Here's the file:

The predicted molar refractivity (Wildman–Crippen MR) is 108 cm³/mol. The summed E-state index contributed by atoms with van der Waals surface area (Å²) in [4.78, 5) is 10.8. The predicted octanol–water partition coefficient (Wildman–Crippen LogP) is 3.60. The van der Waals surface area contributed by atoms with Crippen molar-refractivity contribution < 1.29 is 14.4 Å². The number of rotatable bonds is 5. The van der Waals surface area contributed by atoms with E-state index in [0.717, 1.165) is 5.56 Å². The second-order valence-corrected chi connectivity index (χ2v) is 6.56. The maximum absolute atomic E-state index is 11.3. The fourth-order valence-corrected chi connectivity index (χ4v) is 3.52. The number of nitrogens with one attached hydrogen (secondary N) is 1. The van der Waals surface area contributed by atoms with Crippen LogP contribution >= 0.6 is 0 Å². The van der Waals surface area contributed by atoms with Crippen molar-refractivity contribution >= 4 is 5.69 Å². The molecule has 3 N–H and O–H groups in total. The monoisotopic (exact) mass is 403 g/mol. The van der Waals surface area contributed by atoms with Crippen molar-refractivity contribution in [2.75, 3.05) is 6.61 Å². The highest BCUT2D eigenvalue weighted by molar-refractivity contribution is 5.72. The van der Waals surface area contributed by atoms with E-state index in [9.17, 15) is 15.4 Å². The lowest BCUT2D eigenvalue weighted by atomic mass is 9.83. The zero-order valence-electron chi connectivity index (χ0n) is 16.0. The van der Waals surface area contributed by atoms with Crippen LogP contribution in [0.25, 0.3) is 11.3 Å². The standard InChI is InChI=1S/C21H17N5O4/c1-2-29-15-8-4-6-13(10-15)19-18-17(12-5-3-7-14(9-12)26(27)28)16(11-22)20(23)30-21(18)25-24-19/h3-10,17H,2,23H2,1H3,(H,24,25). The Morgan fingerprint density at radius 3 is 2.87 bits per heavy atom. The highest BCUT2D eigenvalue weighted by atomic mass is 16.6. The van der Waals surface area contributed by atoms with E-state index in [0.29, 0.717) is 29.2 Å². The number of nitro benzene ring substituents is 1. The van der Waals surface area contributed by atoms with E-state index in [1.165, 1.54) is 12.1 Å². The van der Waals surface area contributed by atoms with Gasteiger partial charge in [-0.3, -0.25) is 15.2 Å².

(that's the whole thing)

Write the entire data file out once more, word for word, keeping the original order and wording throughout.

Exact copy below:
The predicted molar refractivity (Wildman–Crippen MR) is 108 cm³/mol. The summed E-state index contributed by atoms with van der Waals surface area (Å²) in [4.78, 5) is 10.8. The predicted octanol–water partition coefficient (Wildman–Crippen LogP) is 3.60. The van der Waals surface area contributed by atoms with Crippen molar-refractivity contribution < 1.29 is 14.4 Å². The number of rotatable bonds is 5. The van der Waals surface area contributed by atoms with E-state index in [0.717, 1.165) is 5.56 Å². The second-order valence-corrected chi connectivity index (χ2v) is 6.56. The maximum absolute atomic E-state index is 11.3. The fourth-order valence-corrected chi connectivity index (χ4v) is 3.52. The number of nitrogens with one attached hydrogen (secondary N) is 1. The van der Waals surface area contributed by atoms with Crippen LogP contribution >= 0.6 is 0 Å². The van der Waals surface area contributed by atoms with Crippen molar-refractivity contribution >= 4 is 5.69 Å². The molecule has 3 N–H and O–H groups in total. The monoisotopic (exact) mass is 403 g/mol. The van der Waals surface area contributed by atoms with Crippen molar-refractivity contribution in [2.75, 3.05) is 6.61 Å². The highest BCUT2D eigenvalue weighted by molar-refractivity contribution is 5.72. The van der Waals surface area contributed by atoms with E-state index in [9.17, 15) is 15.4 Å². The lowest BCUT2D eigenvalue weighted by atomic mass is 9.83. The zero-order valence-electron chi connectivity index (χ0n) is 16.0. The van der Waals surface area contributed by atoms with Crippen LogP contribution in [0.25, 0.3) is 11.3 Å². The standard InChI is InChI=1S/C21H17N5O4/c1-2-29-15-8-4-6-13(10-15)19-18-17(12-5-3-7-14(9-12)26(27)28)16(11-22)20(23)30-21(18)25-24-19/h3-10,17H,2,23H2,1H3,(H,24,25). The Morgan fingerprint density at radius 3 is 2.87 bits per heavy atom. The highest BCUT2D eigenvalue weighted by atomic mass is 16.6. The van der Waals surface area contributed by atoms with E-state index in [0.29, 0.717) is 29.2 Å². The number of nitro benzene ring substituents is 1. The van der Waals surface area contributed by atoms with E-state index in [1.165, 1.54) is 12.1 Å². The van der Waals surface area contributed by atoms with Gasteiger partial charge in [-0.3, -0.25) is 15.2 Å².